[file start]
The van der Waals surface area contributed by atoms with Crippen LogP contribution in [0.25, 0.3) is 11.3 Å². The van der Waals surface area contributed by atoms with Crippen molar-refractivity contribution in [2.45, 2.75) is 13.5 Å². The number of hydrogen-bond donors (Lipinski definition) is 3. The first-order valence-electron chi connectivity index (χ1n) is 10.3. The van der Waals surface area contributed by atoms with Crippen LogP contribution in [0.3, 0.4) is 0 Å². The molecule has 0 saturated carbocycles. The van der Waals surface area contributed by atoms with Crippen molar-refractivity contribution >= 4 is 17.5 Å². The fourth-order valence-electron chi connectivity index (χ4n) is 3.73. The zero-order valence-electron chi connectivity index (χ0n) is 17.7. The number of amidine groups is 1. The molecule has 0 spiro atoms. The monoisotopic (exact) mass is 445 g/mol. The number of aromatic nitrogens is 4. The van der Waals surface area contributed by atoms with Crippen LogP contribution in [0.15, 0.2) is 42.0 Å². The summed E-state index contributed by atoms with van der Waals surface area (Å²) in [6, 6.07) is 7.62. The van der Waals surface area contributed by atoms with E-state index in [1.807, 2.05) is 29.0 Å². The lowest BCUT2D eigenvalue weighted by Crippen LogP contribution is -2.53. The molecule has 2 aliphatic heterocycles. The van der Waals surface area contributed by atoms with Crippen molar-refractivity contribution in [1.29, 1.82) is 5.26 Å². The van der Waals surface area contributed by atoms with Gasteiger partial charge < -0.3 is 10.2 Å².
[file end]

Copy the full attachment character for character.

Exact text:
The van der Waals surface area contributed by atoms with Crippen LogP contribution in [0.25, 0.3) is 11.3 Å². The van der Waals surface area contributed by atoms with Crippen molar-refractivity contribution in [2.45, 2.75) is 13.5 Å². The number of hydrogen-bond donors (Lipinski definition) is 3. The first-order valence-electron chi connectivity index (χ1n) is 10.3. The van der Waals surface area contributed by atoms with Crippen LogP contribution in [0.3, 0.4) is 0 Å². The molecule has 0 saturated carbocycles. The van der Waals surface area contributed by atoms with Crippen molar-refractivity contribution >= 4 is 17.5 Å². The fourth-order valence-electron chi connectivity index (χ4n) is 3.73. The zero-order valence-electron chi connectivity index (χ0n) is 17.7. The number of amidine groups is 1. The molecule has 0 spiro atoms. The monoisotopic (exact) mass is 445 g/mol. The number of aromatic nitrogens is 4. The van der Waals surface area contributed by atoms with Crippen LogP contribution in [0.15, 0.2) is 42.0 Å². The summed E-state index contributed by atoms with van der Waals surface area (Å²) in [6, 6.07) is 7.62. The van der Waals surface area contributed by atoms with E-state index in [1.807, 2.05) is 29.0 Å². The lowest BCUT2D eigenvalue weighted by Crippen LogP contribution is -2.53. The molecule has 2 aliphatic heterocycles. The van der Waals surface area contributed by atoms with Crippen molar-refractivity contribution in [1.29, 1.82) is 5.26 Å². The van der Waals surface area contributed by atoms with Gasteiger partial charge < -0.3 is 10.2 Å².